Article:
Charlie Teagarden with Whiteman in 1939-40

by David Tenner

Jack Teagarden left Whiteman when his contract expired at the end of 1938 to form his own band. However, his brother Charlie did not immediately join him, but stayed with Whiteman until the latter broke up his band at the end of May, 1940. Rayno writes (p. 548 of his second volume of *Paul Whiteman: Pioneer in American Music*): "22 May 1940 (Wed) As they did in September 1939, Whiteman and his band visit Bix Beiderbecke's grave in Oakdale Cemetary in Davenport and lay a wreath on it." Actually, technically speaking, Charlie stayed on a little while after the band broke up; he joined Whiteman and three other Whiteman musicians (Harry "Goldie" Goldfield, Al Galidoro, Mike Pingitore) in Los Angeles in June 1940 for the filming of *Strike Up the Band.*

Charlie's presence is clearly audible in a number of 1939-40 Whiteman recordings:

(1) He has a 16 bar solo on the Bouncing Brass's April 6, 1939 recording of Irving Berlin's "Heat Wave":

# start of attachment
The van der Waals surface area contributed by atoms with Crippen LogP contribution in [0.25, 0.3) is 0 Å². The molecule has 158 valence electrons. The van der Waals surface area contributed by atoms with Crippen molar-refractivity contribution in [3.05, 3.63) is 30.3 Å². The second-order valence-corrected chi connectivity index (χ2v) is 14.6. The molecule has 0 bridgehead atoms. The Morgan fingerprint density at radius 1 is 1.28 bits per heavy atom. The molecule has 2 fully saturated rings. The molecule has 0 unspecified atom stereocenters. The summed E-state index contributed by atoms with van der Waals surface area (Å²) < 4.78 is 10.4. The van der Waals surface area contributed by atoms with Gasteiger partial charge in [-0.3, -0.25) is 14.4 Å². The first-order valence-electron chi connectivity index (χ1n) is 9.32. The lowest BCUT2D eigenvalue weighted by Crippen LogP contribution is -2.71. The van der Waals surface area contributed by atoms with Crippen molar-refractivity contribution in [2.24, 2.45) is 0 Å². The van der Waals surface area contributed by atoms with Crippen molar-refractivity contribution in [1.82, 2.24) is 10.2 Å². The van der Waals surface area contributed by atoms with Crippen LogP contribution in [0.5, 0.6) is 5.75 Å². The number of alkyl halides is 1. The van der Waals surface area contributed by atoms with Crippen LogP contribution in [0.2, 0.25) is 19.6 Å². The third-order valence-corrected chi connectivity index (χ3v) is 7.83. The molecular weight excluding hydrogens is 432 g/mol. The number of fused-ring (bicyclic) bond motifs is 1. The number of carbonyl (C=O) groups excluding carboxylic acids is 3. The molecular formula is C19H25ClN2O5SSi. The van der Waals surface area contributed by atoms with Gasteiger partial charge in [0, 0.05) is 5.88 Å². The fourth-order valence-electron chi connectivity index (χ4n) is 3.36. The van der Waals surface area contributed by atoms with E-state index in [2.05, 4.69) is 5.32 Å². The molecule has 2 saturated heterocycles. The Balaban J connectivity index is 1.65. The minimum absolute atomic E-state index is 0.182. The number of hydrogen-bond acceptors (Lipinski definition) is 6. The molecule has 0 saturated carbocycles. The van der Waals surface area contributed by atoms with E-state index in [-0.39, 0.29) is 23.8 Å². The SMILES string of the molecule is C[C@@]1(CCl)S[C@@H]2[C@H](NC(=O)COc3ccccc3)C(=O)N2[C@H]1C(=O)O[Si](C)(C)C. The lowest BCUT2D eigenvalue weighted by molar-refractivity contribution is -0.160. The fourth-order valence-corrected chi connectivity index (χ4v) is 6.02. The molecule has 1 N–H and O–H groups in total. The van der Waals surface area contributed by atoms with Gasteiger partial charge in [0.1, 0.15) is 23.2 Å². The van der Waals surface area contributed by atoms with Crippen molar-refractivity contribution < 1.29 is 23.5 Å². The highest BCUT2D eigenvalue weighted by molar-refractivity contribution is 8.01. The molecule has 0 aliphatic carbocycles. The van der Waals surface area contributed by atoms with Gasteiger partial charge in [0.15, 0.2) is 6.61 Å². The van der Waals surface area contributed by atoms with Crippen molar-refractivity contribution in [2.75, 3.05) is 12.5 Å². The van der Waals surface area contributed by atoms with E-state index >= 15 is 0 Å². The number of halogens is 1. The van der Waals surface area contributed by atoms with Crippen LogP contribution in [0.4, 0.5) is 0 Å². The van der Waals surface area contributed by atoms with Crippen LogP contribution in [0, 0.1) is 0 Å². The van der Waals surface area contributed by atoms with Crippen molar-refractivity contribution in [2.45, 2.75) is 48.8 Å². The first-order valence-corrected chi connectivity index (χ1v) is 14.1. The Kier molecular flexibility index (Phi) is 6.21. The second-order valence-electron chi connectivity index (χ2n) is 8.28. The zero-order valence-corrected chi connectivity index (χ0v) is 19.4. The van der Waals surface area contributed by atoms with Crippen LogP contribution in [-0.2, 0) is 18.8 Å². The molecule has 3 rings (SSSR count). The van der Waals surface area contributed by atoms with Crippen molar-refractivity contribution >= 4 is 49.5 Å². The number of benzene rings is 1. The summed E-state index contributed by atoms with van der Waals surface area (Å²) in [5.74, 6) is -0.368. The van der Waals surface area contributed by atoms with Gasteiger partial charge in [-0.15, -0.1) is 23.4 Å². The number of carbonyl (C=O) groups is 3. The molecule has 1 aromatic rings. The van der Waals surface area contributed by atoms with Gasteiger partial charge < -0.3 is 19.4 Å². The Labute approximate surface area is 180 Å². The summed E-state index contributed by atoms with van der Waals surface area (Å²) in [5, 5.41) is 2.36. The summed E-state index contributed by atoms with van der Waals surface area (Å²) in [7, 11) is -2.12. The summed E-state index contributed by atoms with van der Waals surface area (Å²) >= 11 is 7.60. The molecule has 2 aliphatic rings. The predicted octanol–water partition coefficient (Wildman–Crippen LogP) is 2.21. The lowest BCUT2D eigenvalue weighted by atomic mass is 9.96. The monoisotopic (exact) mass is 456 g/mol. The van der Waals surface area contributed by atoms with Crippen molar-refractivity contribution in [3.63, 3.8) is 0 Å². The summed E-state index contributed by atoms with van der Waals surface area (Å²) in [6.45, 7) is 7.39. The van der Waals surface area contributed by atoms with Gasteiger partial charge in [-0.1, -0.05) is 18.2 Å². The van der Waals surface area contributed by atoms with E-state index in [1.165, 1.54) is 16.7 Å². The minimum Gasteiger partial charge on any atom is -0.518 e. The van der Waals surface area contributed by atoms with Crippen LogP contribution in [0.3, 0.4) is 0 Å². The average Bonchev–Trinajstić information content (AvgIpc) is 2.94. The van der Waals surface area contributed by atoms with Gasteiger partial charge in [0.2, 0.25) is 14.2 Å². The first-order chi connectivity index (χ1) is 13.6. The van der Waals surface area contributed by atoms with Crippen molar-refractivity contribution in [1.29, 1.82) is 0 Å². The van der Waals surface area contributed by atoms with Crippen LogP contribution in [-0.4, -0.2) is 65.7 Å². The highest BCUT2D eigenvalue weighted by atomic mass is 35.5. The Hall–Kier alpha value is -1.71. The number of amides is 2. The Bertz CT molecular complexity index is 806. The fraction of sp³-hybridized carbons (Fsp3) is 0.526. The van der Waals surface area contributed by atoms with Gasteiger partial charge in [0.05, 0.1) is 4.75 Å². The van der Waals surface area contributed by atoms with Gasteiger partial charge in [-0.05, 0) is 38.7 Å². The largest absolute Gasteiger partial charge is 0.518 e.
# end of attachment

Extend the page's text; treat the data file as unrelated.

(2) From the same session, Charlie solos (as does Miff Mole) on another Irving Berlin tune, "Home Again Blues":

(3) As I noted at Charlie plays the trumpet solo in the 1939 re-recording of Gershwin's *Concerto in F.*

(4) May 15, 1939: Charlie takes another 16 bar solo--this time on "The June Bug's Dance."

(5) November 1, 1939, with the Modernaires on the Chesterfield Program, "Ragtime Cowboy Joe":

(6) February 21, 1940, again with the Modernaires, "Rain":

Jack Teagarden's departure certainly hurt Whiteman's more jazz-oriented performances in 1939-40, but not only did Charlie remain on trumpet, but Whiteman did have two fine jazz trombonists to replace Jack: Miff Mole (whom Whiteman had wanted in the band back in the 1920's...) and Moe Zudekoff (later to be known as the bandleader Buddy Morrow). So the band--or units from it--could play creditable jazz on occasion.

Posted on Aug 26, 2017, 10:13 AM

Respond to this message

Goto Forum Home